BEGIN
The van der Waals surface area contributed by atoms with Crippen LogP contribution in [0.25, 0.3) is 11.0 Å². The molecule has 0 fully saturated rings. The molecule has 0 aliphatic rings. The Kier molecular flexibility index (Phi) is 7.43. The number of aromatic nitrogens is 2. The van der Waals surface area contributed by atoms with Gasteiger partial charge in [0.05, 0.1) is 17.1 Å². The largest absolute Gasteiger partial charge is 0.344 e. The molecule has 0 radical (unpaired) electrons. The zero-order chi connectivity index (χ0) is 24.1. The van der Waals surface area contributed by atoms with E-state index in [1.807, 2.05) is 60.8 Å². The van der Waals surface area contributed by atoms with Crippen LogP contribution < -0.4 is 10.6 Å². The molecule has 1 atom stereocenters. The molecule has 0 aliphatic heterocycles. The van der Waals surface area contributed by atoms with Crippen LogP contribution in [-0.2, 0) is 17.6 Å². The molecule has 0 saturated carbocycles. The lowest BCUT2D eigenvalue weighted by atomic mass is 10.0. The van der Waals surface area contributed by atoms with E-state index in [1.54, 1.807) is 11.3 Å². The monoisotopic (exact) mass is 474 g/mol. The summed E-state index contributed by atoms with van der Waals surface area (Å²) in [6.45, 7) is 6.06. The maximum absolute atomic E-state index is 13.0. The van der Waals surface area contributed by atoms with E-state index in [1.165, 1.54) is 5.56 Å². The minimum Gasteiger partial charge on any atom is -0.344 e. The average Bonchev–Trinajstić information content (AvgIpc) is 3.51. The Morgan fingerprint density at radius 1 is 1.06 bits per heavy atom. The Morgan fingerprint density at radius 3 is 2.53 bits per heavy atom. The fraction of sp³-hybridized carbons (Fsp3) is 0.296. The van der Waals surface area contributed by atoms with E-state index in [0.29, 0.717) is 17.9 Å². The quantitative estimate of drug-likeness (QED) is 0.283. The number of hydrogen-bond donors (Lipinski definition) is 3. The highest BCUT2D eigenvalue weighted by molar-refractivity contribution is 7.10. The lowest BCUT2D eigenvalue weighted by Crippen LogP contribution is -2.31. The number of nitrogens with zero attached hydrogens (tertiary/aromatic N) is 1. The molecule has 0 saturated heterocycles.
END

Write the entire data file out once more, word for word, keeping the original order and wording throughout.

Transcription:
The van der Waals surface area contributed by atoms with Crippen LogP contribution in [0.25, 0.3) is 11.0 Å². The molecule has 0 fully saturated rings. The molecule has 0 aliphatic rings. The Kier molecular flexibility index (Phi) is 7.43. The number of aromatic nitrogens is 2. The van der Waals surface area contributed by atoms with Gasteiger partial charge in [0.05, 0.1) is 17.1 Å². The largest absolute Gasteiger partial charge is 0.344 e. The molecule has 0 radical (unpaired) electrons. The zero-order chi connectivity index (χ0) is 24.1. The van der Waals surface area contributed by atoms with E-state index in [1.807, 2.05) is 60.8 Å². The van der Waals surface area contributed by atoms with Crippen LogP contribution < -0.4 is 10.6 Å². The molecule has 1 atom stereocenters. The molecule has 0 aliphatic heterocycles. The van der Waals surface area contributed by atoms with Crippen LogP contribution in [-0.2, 0) is 17.6 Å². The molecule has 0 saturated carbocycles. The lowest BCUT2D eigenvalue weighted by atomic mass is 10.0. The van der Waals surface area contributed by atoms with E-state index in [1.54, 1.807) is 11.3 Å². The monoisotopic (exact) mass is 474 g/mol. The summed E-state index contributed by atoms with van der Waals surface area (Å²) in [6.45, 7) is 6.06. The maximum absolute atomic E-state index is 13.0. The van der Waals surface area contributed by atoms with E-state index in [1.165, 1.54) is 5.56 Å². The minimum Gasteiger partial charge on any atom is -0.344 e. The average Bonchev–Trinajstić information content (AvgIpc) is 3.51. The Morgan fingerprint density at radius 1 is 1.06 bits per heavy atom. The Morgan fingerprint density at radius 3 is 2.53 bits per heavy atom. The fraction of sp³-hybridized carbons (Fsp3) is 0.296. The van der Waals surface area contributed by atoms with E-state index in [0.29, 0.717) is 17.9 Å². The quantitative estimate of drug-likeness (QED) is 0.283. The number of hydrogen-bond donors (Lipinski definition) is 3. The highest BCUT2D eigenvalue weighted by molar-refractivity contribution is 7.10. The lowest BCUT2D eigenvalue weighted by Crippen LogP contribution is -2.31. The number of nitrogens with zero attached hydrogens (tertiary/aromatic N) is 1. The molecule has 0 saturated heterocycles.